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What Every Business Owner Must Know About Intellectual Property Rights

December 5, 2022

Every business has intellectual property even if it doesn’t engage in “creative” work like developing new products. The company’s business processes, customer lists, product and packaging designs, presentations, marketing materials, logos, taglines, and other work products are all forms of intellectual property that may be protected under the law. However, intellectual property law can be complicated and you may not have the rights you think you have or you may lose them because you are not taking appropriate steps to secure them. Here are a few key points every business owner should think about and discuss with an attorney:

Why Should You Protect Your Intellectual Property?

Your intellectual property is an asset. It increases the value of your business and helps you generate revenue. For example, your corporate logo, name, slogan, and other identifiers are how people associate your products or services with your company. You worked hard to build a good business reputation that gives you a competitive advantage, and you want to protect it. Under the law, there are steps you can take to keep others from misusing your intellectual property to hurt your business and benefit their own.

How Do You Protect Your Intellectual Property?

Trademark, copyright, and patent registration, when available, is the best way to protect the different types of intellectual property. Consulting an attorney is recommended because the filing and research requirements can be difficult and there are plenty of pitfalls for the unwary.

The first step an attorney will take is to search the appropriate national database to confirm that your intellectual property is unique. If it is too similar to someone else’s work, you may be denied registration. You want to do this investigation before you spend time and money to file an application.

If you have confirmed that your work is unique, the appropriate application must be filed with the relevant federal authority (e.g. U.S. Patent and Trademark Office, U.S. Copyright Office). The registering authority will conduct its own review and grant registration if you have met the requirements.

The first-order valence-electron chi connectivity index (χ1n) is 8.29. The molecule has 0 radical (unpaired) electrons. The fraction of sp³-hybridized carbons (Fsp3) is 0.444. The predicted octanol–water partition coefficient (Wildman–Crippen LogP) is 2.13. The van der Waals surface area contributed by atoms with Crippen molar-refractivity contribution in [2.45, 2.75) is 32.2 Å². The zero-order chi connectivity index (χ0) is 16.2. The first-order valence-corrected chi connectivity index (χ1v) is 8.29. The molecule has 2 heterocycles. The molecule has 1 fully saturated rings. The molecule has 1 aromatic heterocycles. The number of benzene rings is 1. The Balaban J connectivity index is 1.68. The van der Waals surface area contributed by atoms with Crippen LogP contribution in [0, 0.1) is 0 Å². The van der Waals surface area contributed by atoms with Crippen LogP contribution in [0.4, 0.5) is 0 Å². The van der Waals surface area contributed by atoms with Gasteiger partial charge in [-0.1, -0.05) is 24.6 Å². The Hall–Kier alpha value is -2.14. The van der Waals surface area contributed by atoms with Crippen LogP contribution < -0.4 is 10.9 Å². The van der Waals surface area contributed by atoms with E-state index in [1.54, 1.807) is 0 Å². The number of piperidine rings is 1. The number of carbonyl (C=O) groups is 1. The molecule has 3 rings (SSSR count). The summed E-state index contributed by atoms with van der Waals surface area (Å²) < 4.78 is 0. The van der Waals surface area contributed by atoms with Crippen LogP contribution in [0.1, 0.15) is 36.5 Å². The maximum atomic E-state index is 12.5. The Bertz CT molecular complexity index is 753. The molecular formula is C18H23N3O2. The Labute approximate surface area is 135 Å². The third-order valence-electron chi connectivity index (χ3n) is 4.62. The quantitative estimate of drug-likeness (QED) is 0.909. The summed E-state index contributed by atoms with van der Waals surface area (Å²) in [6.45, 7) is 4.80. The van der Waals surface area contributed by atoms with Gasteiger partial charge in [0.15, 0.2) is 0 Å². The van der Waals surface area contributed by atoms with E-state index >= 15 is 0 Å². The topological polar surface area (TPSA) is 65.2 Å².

Registering your trademark, copyright, or patent is important because it puts others on notice of your ownership rights. It also allows you to pursue legal actions to prevent infringement and recoup damages caused to your business.

How Can You Avoid Violating Another Party’s Intellectual Property?

You must be careful not to infringe on other people’s rights. When in doubt, consult an attorney for advice. This is true even if the person who created the intellectual property works for you and is creating it for your benefit. You, as the employer or client, should not automatically assume that you will own the intellectual property rights to the employee or contractor’s work product. If you hire an employee or independent contractor for your business to develop intellectual property, you should have a lawyer draft an appropriate agreement to ensure you own the rights to the work that they perform.

How Can Outside General Counsel Help Secure Your Intellectual Property?

If you do not have in-house counsel to regularly vet your intellectual property and take steps to protect your rights, you may benefit from outside general counsel, who can help you on an as-needed basis. Your outside counsel can provide a wide variety of services, including:

  • Verifying that logos, names, and other identifying materials are not infringing on a third party’s rights
  • Reviewing all possible intellectual property and taking appropriate action to protect your ownership
  • Ensuring that, where relevant, all intellectual property produced by your employees belongs to your business through updating employment agreements or creating licensing agreements or assignments of rights
  • Drafting Non-Disclosure Agreements to prevent employees and others from disclosing your protected intellectual property. 

Whether you are a start-up company or have been in business for years, it is important to have an attorney review your intellectual property. Our attorneys provide legal risk assessments as well as handle individual matters for business clients as needed to help them maximize their assets and minimize legal problems. Contact us for a consultation.


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